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Girl Scout Collects Bikes for Local Kids

It takes a lot of work to earn the prestigious Girl Scout Gold Award, but for 18-year-old Emily Post, her efforts were a labor of love.

Emily, now a freshman at Western Carolina University and member of Girl Scout Troop 40772, wanted to engage in a project that would help children in her hometown of Yadkinville.

“Emily put the word out to her friends at area high schools, mailed post cards, and placed notices in her church bulletin, asking folks to donate bicycles. Within a very short period of time, she had collected more than 40 bikes,” said Emily’s mom, Carolyn.

Emily then set out to repair the donated bicycles and put them in like-new condition.  She then asked Goodwill Industries of Northwest North Carolina to distribute the rehabilitated bikes to kids in the area. The Goodwill Retail Store in Mocksville gave Emily space in the parking lot to set up all of her bikes and give them out to local families.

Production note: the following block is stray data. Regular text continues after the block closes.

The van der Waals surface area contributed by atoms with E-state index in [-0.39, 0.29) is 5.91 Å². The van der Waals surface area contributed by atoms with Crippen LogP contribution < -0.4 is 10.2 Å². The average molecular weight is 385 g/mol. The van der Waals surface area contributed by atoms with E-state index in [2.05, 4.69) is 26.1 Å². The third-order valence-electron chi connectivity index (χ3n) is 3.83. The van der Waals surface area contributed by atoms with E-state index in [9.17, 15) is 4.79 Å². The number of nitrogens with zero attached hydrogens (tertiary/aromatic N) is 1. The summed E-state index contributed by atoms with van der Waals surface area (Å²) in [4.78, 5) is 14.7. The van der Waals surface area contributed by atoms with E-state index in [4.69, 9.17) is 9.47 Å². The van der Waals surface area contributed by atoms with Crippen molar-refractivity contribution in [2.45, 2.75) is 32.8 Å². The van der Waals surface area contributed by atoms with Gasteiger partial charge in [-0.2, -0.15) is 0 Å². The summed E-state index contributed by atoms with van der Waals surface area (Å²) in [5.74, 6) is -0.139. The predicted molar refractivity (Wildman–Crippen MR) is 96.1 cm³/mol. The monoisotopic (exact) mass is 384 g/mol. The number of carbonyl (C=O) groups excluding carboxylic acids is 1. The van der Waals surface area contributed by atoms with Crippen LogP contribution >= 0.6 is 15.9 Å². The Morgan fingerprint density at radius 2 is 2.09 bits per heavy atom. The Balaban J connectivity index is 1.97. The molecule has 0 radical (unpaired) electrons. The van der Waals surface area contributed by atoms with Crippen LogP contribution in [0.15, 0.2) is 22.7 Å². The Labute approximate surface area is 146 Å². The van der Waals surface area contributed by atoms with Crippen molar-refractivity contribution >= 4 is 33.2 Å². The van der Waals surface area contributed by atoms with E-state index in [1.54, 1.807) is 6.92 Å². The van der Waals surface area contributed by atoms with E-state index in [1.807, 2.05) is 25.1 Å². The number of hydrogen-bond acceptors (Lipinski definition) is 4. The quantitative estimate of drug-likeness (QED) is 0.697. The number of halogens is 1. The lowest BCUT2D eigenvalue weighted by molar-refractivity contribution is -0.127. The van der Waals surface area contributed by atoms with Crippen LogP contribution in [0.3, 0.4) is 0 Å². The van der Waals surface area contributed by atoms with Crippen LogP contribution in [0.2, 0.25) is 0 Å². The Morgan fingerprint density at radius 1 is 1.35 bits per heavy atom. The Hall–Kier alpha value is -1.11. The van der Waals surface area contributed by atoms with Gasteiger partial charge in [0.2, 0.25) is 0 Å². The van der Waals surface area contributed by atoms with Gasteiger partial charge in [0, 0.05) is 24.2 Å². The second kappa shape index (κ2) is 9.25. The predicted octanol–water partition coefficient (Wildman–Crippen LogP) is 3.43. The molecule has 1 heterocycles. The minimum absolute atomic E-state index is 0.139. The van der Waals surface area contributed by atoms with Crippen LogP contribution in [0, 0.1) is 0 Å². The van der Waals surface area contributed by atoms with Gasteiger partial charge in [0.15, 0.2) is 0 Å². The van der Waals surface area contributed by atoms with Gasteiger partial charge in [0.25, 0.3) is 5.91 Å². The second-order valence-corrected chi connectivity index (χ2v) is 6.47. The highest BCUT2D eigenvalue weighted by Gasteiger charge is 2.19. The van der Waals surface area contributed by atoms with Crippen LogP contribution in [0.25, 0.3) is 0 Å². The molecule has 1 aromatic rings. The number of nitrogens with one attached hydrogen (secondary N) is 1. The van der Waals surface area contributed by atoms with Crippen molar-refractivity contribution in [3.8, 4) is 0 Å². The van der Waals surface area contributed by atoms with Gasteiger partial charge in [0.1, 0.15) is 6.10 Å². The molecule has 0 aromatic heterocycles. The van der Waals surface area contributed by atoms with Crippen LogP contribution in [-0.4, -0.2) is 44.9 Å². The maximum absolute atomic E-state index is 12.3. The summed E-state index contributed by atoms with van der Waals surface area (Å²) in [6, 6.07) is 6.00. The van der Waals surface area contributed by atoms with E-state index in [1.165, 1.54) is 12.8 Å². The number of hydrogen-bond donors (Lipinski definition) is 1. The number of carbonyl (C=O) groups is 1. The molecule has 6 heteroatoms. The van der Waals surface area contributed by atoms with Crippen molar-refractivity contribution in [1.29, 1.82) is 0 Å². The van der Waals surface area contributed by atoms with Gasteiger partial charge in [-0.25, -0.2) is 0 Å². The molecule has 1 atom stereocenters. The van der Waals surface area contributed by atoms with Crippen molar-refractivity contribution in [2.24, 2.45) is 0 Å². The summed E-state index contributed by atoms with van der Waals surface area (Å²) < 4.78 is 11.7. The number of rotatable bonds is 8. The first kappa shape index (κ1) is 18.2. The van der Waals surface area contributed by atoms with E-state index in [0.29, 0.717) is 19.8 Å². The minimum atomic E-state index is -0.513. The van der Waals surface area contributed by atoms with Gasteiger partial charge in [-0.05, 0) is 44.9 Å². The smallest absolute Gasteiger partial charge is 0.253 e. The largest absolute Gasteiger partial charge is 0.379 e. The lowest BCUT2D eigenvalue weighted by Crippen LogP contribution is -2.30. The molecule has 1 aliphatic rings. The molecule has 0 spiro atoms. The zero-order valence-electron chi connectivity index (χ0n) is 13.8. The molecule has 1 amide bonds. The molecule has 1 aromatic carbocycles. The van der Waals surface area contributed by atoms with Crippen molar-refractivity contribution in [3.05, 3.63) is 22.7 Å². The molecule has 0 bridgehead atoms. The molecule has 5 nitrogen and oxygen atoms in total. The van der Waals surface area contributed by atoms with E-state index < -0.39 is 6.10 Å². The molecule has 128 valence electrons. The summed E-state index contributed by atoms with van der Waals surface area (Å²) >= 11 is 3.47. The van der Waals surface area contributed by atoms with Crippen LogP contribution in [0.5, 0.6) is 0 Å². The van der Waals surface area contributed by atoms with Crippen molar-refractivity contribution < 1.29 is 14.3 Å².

“In this day and age when kids are spending most of their time online and indoors, I wanted to do something that would encourage them to get outdoors and get exercise. I also wanted to make sure that children who otherwise couldn’t afford to buy a bike would be able to receive one,” said Emily.

“The Gold Award is the highest honor a Girl Scout Senior or Ambassador can achieve, and Emily has proven that she is a real leader who deserves it,” said Lane Cook, Chief Executive Officer, Girl Scouts Carolinas Peaks to Piedmont.

The Gold Award recognizes Girl Scouts in grades 9 through 12 who demonstrate extraordinary leadership through sustainable and measurable “Take Action” projects. Recipients must have dedicated a minimum of 80 hours to planning and implementing a project which benefits the community and has long-lasting impact.  The first Gold Award was earned in 1916 and was originally called the Golden Eaglet.